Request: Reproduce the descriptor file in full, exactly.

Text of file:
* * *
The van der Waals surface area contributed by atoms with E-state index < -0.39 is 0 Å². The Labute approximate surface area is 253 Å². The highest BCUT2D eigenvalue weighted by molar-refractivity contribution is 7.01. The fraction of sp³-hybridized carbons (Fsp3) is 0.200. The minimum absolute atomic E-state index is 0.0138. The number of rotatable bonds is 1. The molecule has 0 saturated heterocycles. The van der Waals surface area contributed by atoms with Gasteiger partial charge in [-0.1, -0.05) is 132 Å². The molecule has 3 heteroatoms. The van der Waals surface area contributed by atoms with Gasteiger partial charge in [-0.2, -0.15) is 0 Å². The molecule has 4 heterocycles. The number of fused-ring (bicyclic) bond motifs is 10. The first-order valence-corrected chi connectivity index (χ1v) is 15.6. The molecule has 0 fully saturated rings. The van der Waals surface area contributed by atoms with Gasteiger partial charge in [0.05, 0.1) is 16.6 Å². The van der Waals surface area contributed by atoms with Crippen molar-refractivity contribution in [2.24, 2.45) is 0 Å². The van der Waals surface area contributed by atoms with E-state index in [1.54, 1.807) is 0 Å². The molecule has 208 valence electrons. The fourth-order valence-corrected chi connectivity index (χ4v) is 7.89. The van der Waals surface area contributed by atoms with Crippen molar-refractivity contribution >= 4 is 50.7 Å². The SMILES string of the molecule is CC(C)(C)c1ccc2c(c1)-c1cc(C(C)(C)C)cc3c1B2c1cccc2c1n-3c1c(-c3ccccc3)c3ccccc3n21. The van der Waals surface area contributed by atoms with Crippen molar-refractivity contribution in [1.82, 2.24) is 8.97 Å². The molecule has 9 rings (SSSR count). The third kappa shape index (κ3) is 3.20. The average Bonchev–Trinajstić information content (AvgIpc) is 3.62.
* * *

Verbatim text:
The van der Waals surface area contributed by atoms with E-state index < -0.39 is 0 Å². The Labute approximate surface area is 253 Å². The highest BCUT2D eigenvalue weighted by molar-refractivity contribution is 7.01. The fraction of sp³-hybridized carbons (Fsp3) is 0.200. The minimum absolute atomic E-state index is 0.0138. The number of rotatable bonds is 1. The molecule has 0 saturated heterocycles. The van der Waals surface area contributed by atoms with Gasteiger partial charge in [-0.1, -0.05) is 132 Å². The molecule has 3 heteroatoms. The van der Waals surface area contributed by atoms with Gasteiger partial charge in [-0.2, -0.15) is 0 Å². The molecule has 4 heterocycles. The number of fused-ring (bicyclic) bond motifs is 10. The first-order valence-corrected chi connectivity index (χ1v) is 15.6. The molecule has 0 fully saturated rings. The van der Waals surface area contributed by atoms with Gasteiger partial charge in [0.05, 0.1) is 16.6 Å². The van der Waals surface area contributed by atoms with Crippen molar-refractivity contribution in [2.24, 2.45) is 0 Å². The van der Waals surface area contributed by atoms with E-state index in [1.54, 1.807) is 0 Å². The molecule has 208 valence electrons. The fourth-order valence-corrected chi connectivity index (χ4v) is 7.89. The van der Waals surface area contributed by atoms with Crippen molar-refractivity contribution >= 4 is 50.7 Å². The SMILES string of the molecule is CC(C)(C)c1ccc2c(c1)-c1cc(C(C)(C)C)cc3c1B2c1cccc2c1n-3c1c(-c3ccccc3)c3ccccc3n21. The van der Waals surface area contributed by atoms with Crippen molar-refractivity contribution in [1.82, 2.24) is 8.97 Å². The molecule has 9 rings (SSSR count). The third kappa shape index (κ3) is 3.20. The average Bonchev–Trinajstić information content (AvgIpc) is 3.62.